I began this as a comment to my last update, but it hits on too many important points to be buried “below the fold”. The content management fest continues.
The Trouble is…
What inherently bothers me about Content Management in general is that the content owner (the client) has full control.
This rarely becomes a problem in companies with on–staff copywriters and designers, but coming from a web firm with a much smaller client base (in size as well as scope), I only infrequently get to work with this type of client. Instead, I deal mainly with <50 employee companies.
These are the sort of clients who will litter newsletters with clip art. These are the guys that are notorious for sending out e–mail laced with “wht do u think ?” These are the clients that pass along a 100x80 pixel GIF from a random site on the web and ask you to blow it up to 6 inches for their annual report.
I am ecstatic when I receive well thought–out copy and professional studio photos, but in reality I must get a hundred “welcome to our web site, tell us what you think of it!” for each of those, and a hundred more poorly lit, highly JPG’ed digital photos. Or magazine scans. Or images stolen from other people’s web sites. You get the idea.
A Helping Hand
Being at least well–read, if not well–writ, I don’t mind fixing copy. But if I am to do that, I would also like the ability to obsess about the typographical considerations, and make sure the page meshes as a coherent whole.
…which pretty much obliterates the need for a CMS in the first place. Back to square one.
I’ll be the first to admit that I don’t know my clients’ industries. I don’t know how to build a snowboard, and I’ve never manufactured chocolate by hand. I haven’t a clue what legal considerations a lawyer needs to make when providing free information to the general public.
What I do know is what a user expects out of a web site.
I know how to increase the number of unique visitors a site gets in a month. I know what can be safely used on a site, and what violates copyright laws. I’ve helped triple sales on more than one site, I know why users drop shopping carts, and I know how to increase exposure of selected pages. This is what a client pays me for, because she can’t do it herself.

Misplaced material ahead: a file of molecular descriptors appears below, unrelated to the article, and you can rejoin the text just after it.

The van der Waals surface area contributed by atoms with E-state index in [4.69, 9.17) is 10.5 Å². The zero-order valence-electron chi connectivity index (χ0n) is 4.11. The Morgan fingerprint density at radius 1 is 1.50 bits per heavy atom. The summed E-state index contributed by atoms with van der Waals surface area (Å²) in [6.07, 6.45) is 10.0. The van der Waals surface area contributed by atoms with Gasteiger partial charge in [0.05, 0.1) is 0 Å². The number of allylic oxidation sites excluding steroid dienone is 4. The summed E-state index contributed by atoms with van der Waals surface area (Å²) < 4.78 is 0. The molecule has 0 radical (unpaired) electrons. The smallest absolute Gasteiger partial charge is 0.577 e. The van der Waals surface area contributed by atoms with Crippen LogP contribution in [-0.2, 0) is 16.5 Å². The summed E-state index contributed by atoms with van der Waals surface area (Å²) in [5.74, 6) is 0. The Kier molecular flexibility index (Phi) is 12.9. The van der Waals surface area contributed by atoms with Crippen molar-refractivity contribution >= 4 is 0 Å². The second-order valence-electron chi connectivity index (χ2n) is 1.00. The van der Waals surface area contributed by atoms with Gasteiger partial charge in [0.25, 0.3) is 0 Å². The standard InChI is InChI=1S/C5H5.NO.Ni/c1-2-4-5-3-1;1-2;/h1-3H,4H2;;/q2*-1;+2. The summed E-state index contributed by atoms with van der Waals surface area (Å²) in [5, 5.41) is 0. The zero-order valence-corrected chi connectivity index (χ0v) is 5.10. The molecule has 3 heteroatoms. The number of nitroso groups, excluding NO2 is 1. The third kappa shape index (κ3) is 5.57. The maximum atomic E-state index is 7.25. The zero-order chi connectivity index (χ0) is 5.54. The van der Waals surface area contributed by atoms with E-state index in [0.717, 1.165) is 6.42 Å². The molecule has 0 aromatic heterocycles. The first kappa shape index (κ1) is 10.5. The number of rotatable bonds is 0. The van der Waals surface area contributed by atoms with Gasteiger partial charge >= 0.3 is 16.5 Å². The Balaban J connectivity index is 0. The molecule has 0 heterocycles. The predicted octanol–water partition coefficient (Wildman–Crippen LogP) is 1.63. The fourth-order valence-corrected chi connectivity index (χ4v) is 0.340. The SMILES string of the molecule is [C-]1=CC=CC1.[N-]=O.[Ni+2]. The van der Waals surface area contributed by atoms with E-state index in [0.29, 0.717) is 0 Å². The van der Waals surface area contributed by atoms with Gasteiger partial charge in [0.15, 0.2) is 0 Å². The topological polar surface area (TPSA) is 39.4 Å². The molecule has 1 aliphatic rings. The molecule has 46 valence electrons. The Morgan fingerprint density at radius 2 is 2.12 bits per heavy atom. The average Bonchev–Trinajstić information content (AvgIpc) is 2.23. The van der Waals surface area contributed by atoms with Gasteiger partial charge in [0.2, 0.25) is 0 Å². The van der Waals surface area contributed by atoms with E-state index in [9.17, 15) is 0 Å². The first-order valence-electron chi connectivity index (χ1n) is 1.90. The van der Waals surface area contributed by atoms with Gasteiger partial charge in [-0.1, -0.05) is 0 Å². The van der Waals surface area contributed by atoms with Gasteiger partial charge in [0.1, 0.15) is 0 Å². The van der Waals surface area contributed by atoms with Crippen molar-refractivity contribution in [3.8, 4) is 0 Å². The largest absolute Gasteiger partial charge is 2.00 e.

But these techniques are only as good as the minds behind them. When I relinquish control, and begin trusting the client to handle the promotion and development themself, I walk a dangerous line between making myself redundant and allowing my client to fail.
What I support is a middle ground. There is a way to allow the client control over the regular, minor changes, while keeping him safe from himself.
Content creation needs to be a collaborative process. The web developer should be willing to work with the client to iron out the raw ideas generated as the result of meetings, e–mails, and brainstorm sessions. And it should be well–understood that this is an on–going process. It doesn’t end when a site goes live.
Feature creep, or the addition of “one more thing” that the client thought of while in the bath last night is the bane of the web developer. Many ways of combatting this have been developed, but the fundamental problem is that web development has been shoehorned into an allegorical publishing process, which isn’t true to the format. It should be recognized that a site is a living, breathing entity, and if not continuously updated to give the user a reason to come back, it will wither and die.
Updates made solely by the client should be limited to changing factual information. These are time–consumers that the developer needn’t trouble herself with. The client can and should have the ability to modify information that has no consequence to site marketing and flow.
Things are Rarely Perfect
This is not a one–size–fits–all solution, naturally. One constant in web development is that every client needs a unique approach. Some clients will involve their own talent in the process, leaving you much less to accomplish. These are the type that a CMS will benefit the most.
But most others are approaching the developer for direction of their online strategy. Their budgets may be small, their focus narrow, but they are looking to us to lead the way. We can choose to follow their directions to the letter, but our work can only be at its most effective when the client and the web developer work together.